Medical marijuana dispensaries, full legalization pondered by Michigan lawmakers
LANSING, MI — An evolving bill to allow medical marijuana dispensaries in Michigan could also provide a regulatory framework for full legalization of the drug, according to the sponsor.
State Rep. Mike Callton, R-Nashville, has been working on medical marijuana dispensary legislation for several years — a version passed the Michigan House by a wide margin in late 2013 before stalling in the Senate — but recent discussions have led to major changes in the bill.
"I think we've gotten more buy-in from the police groups, because it looks like we need some regulation of marijuana in place before a possible legalization referendum," Callton said, referencing active petition drives seeking to put legalization proposals before voters in 2016.
"If we don't have anything in place, and suddenly it's legal, it's going to be the wild wild west. It's going to be hard to shove Pandora back in the box."
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Colorado legislators working to draft marijuana DUI bill
DENVER - Driving high and driving drunk carry the same charge in Colorado, and that's a problem for those who want to track the impact, if any, of legalized marijuana on the safety of the state's roads and highways.
It's impossible to break out state-wide statistics about the number of convictions for driving under the influence of marijuana or other drugs. The charges and convictions are all lumped together under the same impaired driving statute.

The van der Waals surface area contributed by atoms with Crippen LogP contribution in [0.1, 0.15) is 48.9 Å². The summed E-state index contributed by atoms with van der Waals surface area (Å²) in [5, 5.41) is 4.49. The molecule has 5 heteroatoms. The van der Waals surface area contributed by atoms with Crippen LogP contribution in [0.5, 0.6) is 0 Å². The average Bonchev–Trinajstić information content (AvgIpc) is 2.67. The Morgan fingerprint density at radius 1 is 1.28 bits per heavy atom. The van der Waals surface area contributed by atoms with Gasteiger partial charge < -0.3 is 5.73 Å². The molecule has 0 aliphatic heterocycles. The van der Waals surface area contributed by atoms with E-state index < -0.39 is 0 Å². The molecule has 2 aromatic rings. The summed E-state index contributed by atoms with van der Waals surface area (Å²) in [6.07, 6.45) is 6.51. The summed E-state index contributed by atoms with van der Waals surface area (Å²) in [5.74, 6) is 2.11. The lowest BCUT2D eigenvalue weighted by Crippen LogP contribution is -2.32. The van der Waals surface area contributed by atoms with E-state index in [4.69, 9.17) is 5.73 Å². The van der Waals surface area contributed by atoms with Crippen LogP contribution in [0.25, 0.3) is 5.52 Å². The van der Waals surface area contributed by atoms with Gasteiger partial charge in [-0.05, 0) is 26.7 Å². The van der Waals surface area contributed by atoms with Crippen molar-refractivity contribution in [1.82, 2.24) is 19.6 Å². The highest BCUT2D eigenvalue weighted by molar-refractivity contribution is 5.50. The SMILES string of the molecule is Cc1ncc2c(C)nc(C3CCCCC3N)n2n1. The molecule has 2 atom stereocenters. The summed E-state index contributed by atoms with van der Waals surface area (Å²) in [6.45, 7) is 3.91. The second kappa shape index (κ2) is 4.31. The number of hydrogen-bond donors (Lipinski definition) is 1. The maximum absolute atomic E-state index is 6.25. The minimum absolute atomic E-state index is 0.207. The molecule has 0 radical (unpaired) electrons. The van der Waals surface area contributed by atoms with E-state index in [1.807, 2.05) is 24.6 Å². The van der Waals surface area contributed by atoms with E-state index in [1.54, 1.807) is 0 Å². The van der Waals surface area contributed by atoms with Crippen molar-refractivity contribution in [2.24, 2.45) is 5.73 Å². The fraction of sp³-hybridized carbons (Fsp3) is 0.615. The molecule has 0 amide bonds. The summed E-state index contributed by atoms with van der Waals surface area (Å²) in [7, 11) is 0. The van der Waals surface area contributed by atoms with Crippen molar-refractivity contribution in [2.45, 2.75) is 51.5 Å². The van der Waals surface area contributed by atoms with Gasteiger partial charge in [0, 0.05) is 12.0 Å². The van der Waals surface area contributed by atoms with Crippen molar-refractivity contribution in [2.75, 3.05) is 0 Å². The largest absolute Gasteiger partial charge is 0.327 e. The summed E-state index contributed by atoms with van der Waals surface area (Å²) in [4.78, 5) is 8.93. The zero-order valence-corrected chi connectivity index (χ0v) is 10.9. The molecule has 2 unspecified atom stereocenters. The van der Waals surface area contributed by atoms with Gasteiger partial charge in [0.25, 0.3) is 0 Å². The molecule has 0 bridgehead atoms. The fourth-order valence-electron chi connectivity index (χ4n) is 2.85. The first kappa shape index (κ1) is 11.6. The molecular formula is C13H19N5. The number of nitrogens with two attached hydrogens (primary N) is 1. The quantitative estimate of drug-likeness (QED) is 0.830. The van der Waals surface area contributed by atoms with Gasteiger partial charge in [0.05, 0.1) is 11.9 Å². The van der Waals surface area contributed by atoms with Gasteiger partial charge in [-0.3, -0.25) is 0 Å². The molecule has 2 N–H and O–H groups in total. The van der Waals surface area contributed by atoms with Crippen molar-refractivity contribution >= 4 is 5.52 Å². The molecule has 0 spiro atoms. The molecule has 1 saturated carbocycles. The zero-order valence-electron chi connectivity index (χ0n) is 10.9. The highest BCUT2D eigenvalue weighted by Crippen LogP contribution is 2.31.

That's a problem, says Rep. Jon Keyser, R-Morrison, who will propose a bill in the 2016 legislative session to enable marijuana-related driving offenses to be tracked.
"The motivation is really to be able to have a real discussion with real numbers and real data," Keyser said. "If this is a problem we definitely need to address it, but right now we can't even say if it's a problem."
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Bay Area Pot Company Sends Doctor To Your House
A Bay Area medical marijuana company is hoping to turn the industry on its head, by sending the doctor and the pot right to your doorstep.
"Meadow is medical marijuana on demand," said David Hua. His website, GetMeadow.com, is a one-stop shop for legal cannabis.
In 1996, California voters passed Proposition 215, making the Golden State the first to allow medical use of marijuana. Since then, 22 more states, the District of Columbia and Guam have passed similar laws.
In August of 2013, the federal government relaxed drug enforcement in states where marijuana is regulated. The move opened the door for businesses like Meadow to operate legally.
Meadow's newest program is called Cannabis MD. They send a medical doctor to your door to talk about cannabis.
"Typically, I'll come in, introduce myself to the patient, we'll sit down and I'll talk to them quite a bit about what they are looking for relief from," said Dr. Dan Price.
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